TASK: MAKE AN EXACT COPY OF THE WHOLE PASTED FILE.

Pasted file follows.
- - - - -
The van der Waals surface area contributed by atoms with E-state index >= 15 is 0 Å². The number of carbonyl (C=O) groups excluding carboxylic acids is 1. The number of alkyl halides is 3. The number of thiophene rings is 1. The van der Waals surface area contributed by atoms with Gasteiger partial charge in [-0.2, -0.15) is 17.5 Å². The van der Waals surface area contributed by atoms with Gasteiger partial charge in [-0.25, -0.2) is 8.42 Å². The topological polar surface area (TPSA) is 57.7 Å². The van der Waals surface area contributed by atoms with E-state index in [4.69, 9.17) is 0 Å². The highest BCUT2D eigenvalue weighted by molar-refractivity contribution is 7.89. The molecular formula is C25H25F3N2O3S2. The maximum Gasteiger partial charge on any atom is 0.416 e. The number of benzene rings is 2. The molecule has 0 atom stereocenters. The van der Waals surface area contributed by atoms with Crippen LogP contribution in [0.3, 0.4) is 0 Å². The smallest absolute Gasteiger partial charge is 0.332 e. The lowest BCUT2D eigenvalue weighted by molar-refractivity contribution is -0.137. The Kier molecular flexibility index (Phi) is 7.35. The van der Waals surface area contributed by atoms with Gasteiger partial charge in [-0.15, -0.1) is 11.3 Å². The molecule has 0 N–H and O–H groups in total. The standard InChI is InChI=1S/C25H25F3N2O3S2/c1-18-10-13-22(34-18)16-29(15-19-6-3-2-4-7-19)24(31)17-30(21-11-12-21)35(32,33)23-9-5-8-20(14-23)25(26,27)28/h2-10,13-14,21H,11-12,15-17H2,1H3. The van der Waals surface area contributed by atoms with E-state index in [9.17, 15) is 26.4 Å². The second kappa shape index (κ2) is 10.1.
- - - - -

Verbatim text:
The van der Waals surface area contributed by atoms with E-state index >= 15 is 0 Å². The number of carbonyl (C=O) groups excluding carboxylic acids is 1. The number of alkyl halides is 3. The number of thiophene rings is 1. The van der Waals surface area contributed by atoms with Gasteiger partial charge in [-0.2, -0.15) is 17.5 Å². The van der Waals surface area contributed by atoms with Gasteiger partial charge in [-0.25, -0.2) is 8.42 Å². The topological polar surface area (TPSA) is 57.7 Å². The van der Waals surface area contributed by atoms with E-state index in [4.69, 9.17) is 0 Å². The highest BCUT2D eigenvalue weighted by molar-refractivity contribution is 7.89. The molecular formula is C25H25F3N2O3S2. The maximum Gasteiger partial charge on any atom is 0.416 e. The number of benzene rings is 2. The molecule has 0 atom stereocenters. The van der Waals surface area contributed by atoms with Crippen LogP contribution in [0.3, 0.4) is 0 Å². The smallest absolute Gasteiger partial charge is 0.332 e. The lowest BCUT2D eigenvalue weighted by molar-refractivity contribution is -0.137. The Kier molecular flexibility index (Phi) is 7.35. The van der Waals surface area contributed by atoms with Gasteiger partial charge in [-0.15, -0.1) is 11.3 Å². The molecule has 0 N–H and O–H groups in total. The standard InChI is InChI=1S/C25H25F3N2O3S2/c1-18-10-13-22(34-18)16-29(15-19-6-3-2-4-7-19)24(31)17-30(21-11-12-21)35(32,33)23-9-5-8-20(14-23)25(26,27)28/h2-10,13-14,21H,11-12,15-17H2,1H3. The van der Waals surface area contributed by atoms with E-state index in [9.17, 15) is 26.4 Å². The second kappa shape index (κ2) is 10.1.